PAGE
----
Q. Are greyhounds good with kids?
Yes, as long as your kids are good with animals. Children should be taught to respect your dog always, but it is especially important while your ex-racer adjusts to life in a house. These gentle dogs make wonderful companions for everyone but they may need some time to get used to your family...they've never had one before.
Q. How long can a greyhound be left alone?
When you first bring your grey home, it's best that you spend a couple days together while he learns about your house. Remember, it's all new to them. After a few days, a grey can be left alone for eight to nine hours. Any longer, we advise that you get a dog walker.
Q. How long do they live?
With proper care, a greyhound generally lives 12-14 years.
Q. Are they hyper?
No, some people are surprised to learn that these ex-racers are very calm and actually couch potatoes in the home. They do not require any more exercise than any other dog breed, in fact, there many breeds that require more than a greyhound.
Q. What is the typical size of a greyhound?
Males weigh between 65 to 85 pounds and stand 26 to 30 inches tall at the shoulder. Females weigh 50 to 65 pounds and stand 23 to 26 inches tall at the shoulder. A Greyhound is a large dog, but their movements are graceful. This breed is not in-your-face and in-your-way every minute of the day. They often curl up in a tight ball when they sleep and are happy to just be in the same room with their person. Because of this they tend to fit into the household routine quickly.
Q. How old are the dogs and can I get either gender?
Most of greyhounds we place are from 2 to 5 years old which is when they generally end their racing career. We do get older dogs that may have been used for breeding or have come back to us from a family that can no longer care for them. All make great pets. Males and females are always available.
Q. Are greyhounds suited to apartment living?
Yes, their quiet nature is perfect for apartments as long as they get a walk everyday. Most greyhound owners will tell you that their dog spends most of the day sleeping.
The following article by Dr. Jeff Grogner, DVM, is reprinted with permission from the American Kennel Club Gazette. We enourage you to share it with your veterinarian.
WHAT MAKES A GREYHOUND DIFFERENT?
Over the centuries, the Greyhound has been singled out as a superior racing breed. In their quest to produce the fastest dogs, breeders have selected for traits that set Greyhounds apart from other dogs. The result was the fastest of the canines, but also other characteristics that make this sight hound different from other dogs.
For instance, Greyhound's scores on blood tests do not fall within established normal canine ranges, they experience their own unique medical conditions, and they handle anesthetics unlike other breeds of dogs. Their idiosyncrasies must be recognized when Greyhounds are in need of medical care. Another obvious dissimilarity between Greyhounds and other breeds is that they have higher quantities of red blood cells. As athletes, they need these to carry higher oxygen loads to their working muscles. One way to measure red blood cells is with a packed cell volume (PCV) - a tiny blood sample is spun in a tube to separate the cells from serum. The quantity of red blood cells that settle to the bottom is measured as a percentage of the total volume. Though the normal canine range for a PCV is 37 to 55, Greyhounds typically have levels between 41 and 64. A PCV of 38 is normal for any other dog, whereas a Greyhound with this result is anemic.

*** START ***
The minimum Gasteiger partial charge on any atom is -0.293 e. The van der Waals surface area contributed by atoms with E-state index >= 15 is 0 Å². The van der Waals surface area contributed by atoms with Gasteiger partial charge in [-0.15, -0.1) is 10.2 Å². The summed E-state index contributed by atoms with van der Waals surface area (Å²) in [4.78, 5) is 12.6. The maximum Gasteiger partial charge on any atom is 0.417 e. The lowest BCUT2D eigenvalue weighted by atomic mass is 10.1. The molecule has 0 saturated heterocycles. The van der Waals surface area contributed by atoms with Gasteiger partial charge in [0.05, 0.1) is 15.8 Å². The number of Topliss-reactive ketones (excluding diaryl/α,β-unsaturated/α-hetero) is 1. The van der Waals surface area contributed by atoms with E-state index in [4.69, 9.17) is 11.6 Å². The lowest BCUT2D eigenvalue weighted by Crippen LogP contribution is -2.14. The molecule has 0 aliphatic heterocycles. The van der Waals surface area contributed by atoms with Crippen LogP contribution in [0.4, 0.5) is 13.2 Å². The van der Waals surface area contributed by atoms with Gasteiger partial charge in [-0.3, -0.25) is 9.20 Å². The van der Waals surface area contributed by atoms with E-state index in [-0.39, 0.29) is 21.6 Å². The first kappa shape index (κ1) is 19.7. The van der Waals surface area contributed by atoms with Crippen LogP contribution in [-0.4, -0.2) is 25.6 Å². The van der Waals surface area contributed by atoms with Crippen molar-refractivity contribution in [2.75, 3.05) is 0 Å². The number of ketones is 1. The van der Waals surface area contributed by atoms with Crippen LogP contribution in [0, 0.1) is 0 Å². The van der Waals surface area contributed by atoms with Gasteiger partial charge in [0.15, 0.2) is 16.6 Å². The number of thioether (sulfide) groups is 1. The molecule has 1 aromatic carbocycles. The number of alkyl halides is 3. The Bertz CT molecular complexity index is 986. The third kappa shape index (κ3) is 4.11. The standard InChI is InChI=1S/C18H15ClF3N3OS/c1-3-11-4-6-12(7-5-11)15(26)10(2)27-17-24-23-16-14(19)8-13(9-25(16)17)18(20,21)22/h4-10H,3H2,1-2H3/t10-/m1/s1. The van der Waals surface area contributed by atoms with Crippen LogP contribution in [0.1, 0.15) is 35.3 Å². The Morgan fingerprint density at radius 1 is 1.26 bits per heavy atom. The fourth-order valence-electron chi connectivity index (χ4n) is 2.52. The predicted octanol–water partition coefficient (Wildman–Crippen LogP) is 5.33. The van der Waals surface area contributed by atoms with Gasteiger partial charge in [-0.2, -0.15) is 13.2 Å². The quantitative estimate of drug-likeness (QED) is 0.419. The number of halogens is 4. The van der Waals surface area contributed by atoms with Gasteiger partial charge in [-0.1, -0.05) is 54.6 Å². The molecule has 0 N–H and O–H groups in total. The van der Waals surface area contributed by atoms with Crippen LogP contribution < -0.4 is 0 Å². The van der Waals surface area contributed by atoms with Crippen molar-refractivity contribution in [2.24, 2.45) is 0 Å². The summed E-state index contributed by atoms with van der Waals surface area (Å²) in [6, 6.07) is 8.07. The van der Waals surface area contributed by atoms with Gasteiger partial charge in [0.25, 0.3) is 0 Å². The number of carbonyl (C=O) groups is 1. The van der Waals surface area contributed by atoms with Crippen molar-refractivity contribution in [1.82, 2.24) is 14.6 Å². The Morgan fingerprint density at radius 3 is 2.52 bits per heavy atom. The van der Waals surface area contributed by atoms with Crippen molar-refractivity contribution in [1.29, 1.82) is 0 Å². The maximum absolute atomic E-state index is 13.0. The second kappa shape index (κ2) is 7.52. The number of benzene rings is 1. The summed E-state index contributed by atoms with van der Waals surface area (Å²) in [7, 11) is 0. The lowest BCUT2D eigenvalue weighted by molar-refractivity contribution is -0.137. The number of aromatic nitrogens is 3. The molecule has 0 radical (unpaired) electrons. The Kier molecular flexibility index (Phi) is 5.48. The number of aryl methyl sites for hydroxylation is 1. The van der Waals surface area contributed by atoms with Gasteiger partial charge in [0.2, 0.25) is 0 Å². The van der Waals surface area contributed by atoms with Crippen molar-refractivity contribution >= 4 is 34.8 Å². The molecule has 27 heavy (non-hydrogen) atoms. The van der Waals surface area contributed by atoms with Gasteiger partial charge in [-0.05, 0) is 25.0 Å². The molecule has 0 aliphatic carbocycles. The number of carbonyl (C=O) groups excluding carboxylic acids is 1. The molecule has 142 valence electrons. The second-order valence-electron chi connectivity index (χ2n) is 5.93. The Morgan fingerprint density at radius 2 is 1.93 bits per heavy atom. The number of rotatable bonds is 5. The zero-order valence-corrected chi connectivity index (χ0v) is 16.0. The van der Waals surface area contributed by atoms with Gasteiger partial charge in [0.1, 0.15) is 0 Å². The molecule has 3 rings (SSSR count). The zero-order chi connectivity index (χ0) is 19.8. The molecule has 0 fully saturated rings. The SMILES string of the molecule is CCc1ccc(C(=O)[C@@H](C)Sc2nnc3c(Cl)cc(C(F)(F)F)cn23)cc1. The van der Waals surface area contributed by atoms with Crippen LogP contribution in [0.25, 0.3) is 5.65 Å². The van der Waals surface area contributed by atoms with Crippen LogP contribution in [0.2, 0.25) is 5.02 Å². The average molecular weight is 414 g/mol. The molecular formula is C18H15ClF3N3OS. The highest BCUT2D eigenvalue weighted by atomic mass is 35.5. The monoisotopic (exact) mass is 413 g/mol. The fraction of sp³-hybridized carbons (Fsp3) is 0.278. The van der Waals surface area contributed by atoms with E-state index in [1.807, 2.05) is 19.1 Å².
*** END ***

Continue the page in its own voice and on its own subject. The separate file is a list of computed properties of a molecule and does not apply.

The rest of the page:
Greyhounds are well known for their low thyroid hormone (T4) levels. They also frequently have clinical signs such as cold intolerance, inactivity, and hair thinning that can be wrongly confused with hypothyroidism. For this reason, hypothyroidism is often misdiagnosed in Greyhounds. A full thyroid panel, not just the T4 value coupled with clinical signs, is required to determine if a Greyhound has this disease. Because Greyhounds are so well muscled, they produce a lot of cretonne - the breakdown product of protein. Normal canine levels peak at 1 milligram per deciliter whereas healthy Greyhounds have values up to 1.6. Because cretonne levels also rise with kidney disease, not knowing this breed's reference range can lead to a misdiagnosis of kidney failure. A Greyhound's heart is unique, again due to the breed's athletic nature. It is larger on radiographs than the heart of a dog of similar body stature. Some Greyhounds also have a murmur, which is caused by the massive amount of blood pumped and not by heart malfunction.
OTHER UNIQUE CHARACTERISTICS
Greyhounds have some unusual skin disorders. Ventral comedo syndrome affects many Greyhounds on their chests, where their skin makes contact with the ground. Trauma to the hair shafts blocks hair follicles, causing the formation of a comedo (blackhead). There is no specific treatment for this condition, though shampooing with benzoyl peroxide products can help. Bald thighs syndrome is a non-itchy, non-inflammatory alopecic (hair loss) condition that afflicts the backsides of the hind legs of Greyhounds. There is no known cause and no specific treatment. It often resolves within a few months of retirement from racing. It sometimes responds to thyroid hormone supplementation.
Greyhounds have a reputation for having difficulty under anesthetics. The sedative acepromazine can be used, but only at a low dose. Greyhounds are extra sensitive to acepromazine's effects. Complete recovery from thiobarbiturate anesthetics can take up to eight hours, whereas a non-Greyhound takes only one or two hours to clear the drug. This is due to the poor metabolism of the anesthetic by the liver. Thankfully, there are a number of anesthetics available today that are much safer for this breed - isoflurane is the best example. As more and more retired racing Greyhounds are placed in family homes (about 18,000 annually), more idiosyncrasies are sure to come to light. Understanding these unique differences will improve both diagnostic testing and treatment regimes for members of this elite breed.
Please click here to go to a printable version of the above article